For me, it is easy to test for HIV every 3 months because there are many testing centers. I used to test from the main hospital but when healthcare workers know your business (sex work) they take long to serve you … .now I go the health center” (29 year old FSW, Arua).

These facilities provided choice regarding availability, acceptability, convenience, and affordability. The commonly preferred testing sites were FSW-friendly clinics, public health facilities, and NGO run clinics. Private clinics and community-based outreach campaigns were the least preferred.

I used to test from a private clinic but I worried a lot waiting for results … .at the main hospital, services are free and healthcare workers prepare you before (pre-test counselling) and after testing … .you get a lot of information about HIV” (28 year old FSW, Mbale).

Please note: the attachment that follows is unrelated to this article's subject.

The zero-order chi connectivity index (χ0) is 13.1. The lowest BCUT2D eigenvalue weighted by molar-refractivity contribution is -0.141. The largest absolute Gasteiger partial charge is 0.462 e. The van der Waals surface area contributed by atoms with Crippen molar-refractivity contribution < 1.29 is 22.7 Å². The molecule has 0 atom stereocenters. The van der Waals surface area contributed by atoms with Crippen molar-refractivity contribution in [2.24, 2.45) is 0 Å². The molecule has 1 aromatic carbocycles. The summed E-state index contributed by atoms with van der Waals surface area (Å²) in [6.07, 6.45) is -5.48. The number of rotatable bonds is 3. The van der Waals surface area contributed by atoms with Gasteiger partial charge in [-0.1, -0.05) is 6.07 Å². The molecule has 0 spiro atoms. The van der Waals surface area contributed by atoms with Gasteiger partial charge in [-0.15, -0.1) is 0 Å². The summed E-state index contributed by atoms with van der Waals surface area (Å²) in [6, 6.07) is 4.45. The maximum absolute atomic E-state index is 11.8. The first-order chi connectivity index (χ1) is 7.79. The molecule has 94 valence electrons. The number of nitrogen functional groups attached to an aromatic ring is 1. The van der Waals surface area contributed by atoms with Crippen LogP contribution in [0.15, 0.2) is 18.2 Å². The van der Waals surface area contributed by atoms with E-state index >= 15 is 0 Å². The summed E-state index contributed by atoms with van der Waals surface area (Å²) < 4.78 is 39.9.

Reasons for these preferences included provision of a range of STI testing services, availability of testing kits and antibiotics, approachable and kind HCW for specific FSW-clinics. Public health clinics offered free testing services, health education and pre-test counselling. Private clinics were preferred for being nearby or trusted to provide accurate test results. Outreach campaigns were said to be convenient.

I do sometimes test for HIV and syphilis at the MARPI clinic at Mulago especially when I want to get PEP … .but normally I test from private clinics because they are near or when healthcare workers come and test us from here” (30 year old FSW, Kampala).

Discussion